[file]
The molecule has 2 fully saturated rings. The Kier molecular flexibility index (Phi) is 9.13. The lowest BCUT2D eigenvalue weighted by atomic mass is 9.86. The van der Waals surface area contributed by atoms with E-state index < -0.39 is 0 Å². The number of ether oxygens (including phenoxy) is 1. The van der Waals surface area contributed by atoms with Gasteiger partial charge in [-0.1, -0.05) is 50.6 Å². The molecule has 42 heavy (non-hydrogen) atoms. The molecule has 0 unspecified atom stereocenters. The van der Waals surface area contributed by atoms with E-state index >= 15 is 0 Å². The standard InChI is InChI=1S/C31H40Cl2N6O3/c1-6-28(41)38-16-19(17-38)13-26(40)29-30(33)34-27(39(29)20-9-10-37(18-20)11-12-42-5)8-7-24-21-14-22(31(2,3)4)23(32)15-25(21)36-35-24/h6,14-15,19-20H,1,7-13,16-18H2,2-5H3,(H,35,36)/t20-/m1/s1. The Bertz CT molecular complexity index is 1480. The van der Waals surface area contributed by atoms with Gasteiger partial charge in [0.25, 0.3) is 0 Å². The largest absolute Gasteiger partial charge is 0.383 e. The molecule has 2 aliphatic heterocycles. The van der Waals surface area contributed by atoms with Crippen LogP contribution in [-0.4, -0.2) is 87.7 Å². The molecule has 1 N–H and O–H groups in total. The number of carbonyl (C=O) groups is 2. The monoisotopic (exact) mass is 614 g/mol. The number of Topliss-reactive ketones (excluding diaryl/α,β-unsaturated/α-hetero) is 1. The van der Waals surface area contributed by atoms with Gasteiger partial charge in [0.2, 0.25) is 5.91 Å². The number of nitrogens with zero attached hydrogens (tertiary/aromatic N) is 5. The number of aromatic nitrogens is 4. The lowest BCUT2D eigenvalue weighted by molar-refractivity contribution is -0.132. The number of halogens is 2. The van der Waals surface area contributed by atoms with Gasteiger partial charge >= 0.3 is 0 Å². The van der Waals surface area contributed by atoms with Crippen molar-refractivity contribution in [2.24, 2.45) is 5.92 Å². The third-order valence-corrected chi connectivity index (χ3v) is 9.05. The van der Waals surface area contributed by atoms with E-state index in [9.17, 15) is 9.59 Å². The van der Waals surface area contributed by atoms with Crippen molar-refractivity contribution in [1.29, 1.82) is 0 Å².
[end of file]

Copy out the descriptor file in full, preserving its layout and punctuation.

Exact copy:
The molecule has 2 fully saturated rings. The Kier molecular flexibility index (Phi) is 9.13. The lowest BCUT2D eigenvalue weighted by atomic mass is 9.86. The van der Waals surface area contributed by atoms with E-state index < -0.39 is 0 Å². The number of ether oxygens (including phenoxy) is 1. The van der Waals surface area contributed by atoms with Gasteiger partial charge in [-0.1, -0.05) is 50.6 Å². The molecule has 42 heavy (non-hydrogen) atoms. The molecule has 0 unspecified atom stereocenters. The van der Waals surface area contributed by atoms with E-state index >= 15 is 0 Å². The standard InChI is InChI=1S/C31H40Cl2N6O3/c1-6-28(41)38-16-19(17-38)13-26(40)29-30(33)34-27(39(29)20-9-10-37(18-20)11-12-42-5)8-7-24-21-14-22(31(2,3)4)23(32)15-25(21)36-35-24/h6,14-15,19-20H,1,7-13,16-18H2,2-5H3,(H,35,36)/t20-/m1/s1. The Bertz CT molecular complexity index is 1480. The van der Waals surface area contributed by atoms with Gasteiger partial charge in [0.25, 0.3) is 0 Å². The largest absolute Gasteiger partial charge is 0.383 e. The molecule has 2 aliphatic heterocycles. The van der Waals surface area contributed by atoms with Crippen LogP contribution in [-0.4, -0.2) is 87.7 Å². The molecule has 1 N–H and O–H groups in total. The number of carbonyl (C=O) groups is 2. The monoisotopic (exact) mass is 614 g/mol. The number of Topliss-reactive ketones (excluding diaryl/α,β-unsaturated/α-hetero) is 1. The van der Waals surface area contributed by atoms with Gasteiger partial charge in [0.2, 0.25) is 5.91 Å². The number of nitrogens with zero attached hydrogens (tertiary/aromatic N) is 5. The number of aromatic nitrogens is 4. The lowest BCUT2D eigenvalue weighted by molar-refractivity contribution is -0.132. The number of halogens is 2. The van der Waals surface area contributed by atoms with Gasteiger partial charge >= 0.3 is 0 Å². The van der Waals surface area contributed by atoms with Crippen molar-refractivity contribution in [2.24, 2.45) is 5.92 Å². The third-order valence-corrected chi connectivity index (χ3v) is 9.05. The van der Waals surface area contributed by atoms with E-state index in [9.17, 15) is 9.59 Å². The van der Waals surface area contributed by atoms with Crippen molar-refractivity contribution in [1.29, 1.82) is 0 Å².